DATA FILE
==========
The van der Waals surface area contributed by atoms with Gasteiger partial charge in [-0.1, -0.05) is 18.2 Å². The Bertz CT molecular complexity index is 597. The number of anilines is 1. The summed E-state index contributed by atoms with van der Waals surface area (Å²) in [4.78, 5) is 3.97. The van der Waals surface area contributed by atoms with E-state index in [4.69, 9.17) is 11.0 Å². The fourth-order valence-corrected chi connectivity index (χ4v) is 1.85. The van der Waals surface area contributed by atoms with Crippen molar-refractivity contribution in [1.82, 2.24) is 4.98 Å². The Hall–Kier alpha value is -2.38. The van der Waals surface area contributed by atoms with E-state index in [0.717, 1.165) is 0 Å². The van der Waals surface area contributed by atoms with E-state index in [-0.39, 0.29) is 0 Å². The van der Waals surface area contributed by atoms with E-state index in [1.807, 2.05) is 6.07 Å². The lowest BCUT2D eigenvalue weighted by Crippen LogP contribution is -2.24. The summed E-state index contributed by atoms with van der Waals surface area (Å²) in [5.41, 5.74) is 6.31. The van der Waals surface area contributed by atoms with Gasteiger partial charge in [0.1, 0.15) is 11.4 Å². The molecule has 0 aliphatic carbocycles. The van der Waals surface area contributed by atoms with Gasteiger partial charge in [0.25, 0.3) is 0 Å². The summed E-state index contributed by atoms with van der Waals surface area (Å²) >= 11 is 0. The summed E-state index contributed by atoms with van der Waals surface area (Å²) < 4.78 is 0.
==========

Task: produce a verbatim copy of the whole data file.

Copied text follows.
The van der Waals surface area contributed by atoms with Gasteiger partial charge in [-0.1, -0.05) is 18.2 Å². The Bertz CT molecular complexity index is 597. The number of anilines is 1. The summed E-state index contributed by atoms with van der Waals surface area (Å²) in [4.78, 5) is 3.97. The van der Waals surface area contributed by atoms with E-state index in [4.69, 9.17) is 11.0 Å². The fourth-order valence-corrected chi connectivity index (χ4v) is 1.85. The van der Waals surface area contributed by atoms with Crippen molar-refractivity contribution in [1.82, 2.24) is 4.98 Å². The Hall–Kier alpha value is -2.38. The van der Waals surface area contributed by atoms with E-state index in [0.717, 1.165) is 0 Å². The van der Waals surface area contributed by atoms with E-state index in [-0.39, 0.29) is 0 Å². The van der Waals surface area contributed by atoms with E-state index in [1.807, 2.05) is 6.07 Å². The lowest BCUT2D eigenvalue weighted by Crippen LogP contribution is -2.24. The summed E-state index contributed by atoms with van der Waals surface area (Å²) in [5.41, 5.74) is 6.31. The van der Waals surface area contributed by atoms with Gasteiger partial charge in [0.1, 0.15) is 11.4 Å². The molecule has 0 aliphatic carbocycles. The van der Waals surface area contributed by atoms with Gasteiger partial charge in [0.25, 0.3) is 0 Å². The summed E-state index contributed by atoms with van der Waals surface area (Å²) >= 11 is 0. The summed E-state index contributed by atoms with van der Waals surface area (Å²) < 4.78 is 0.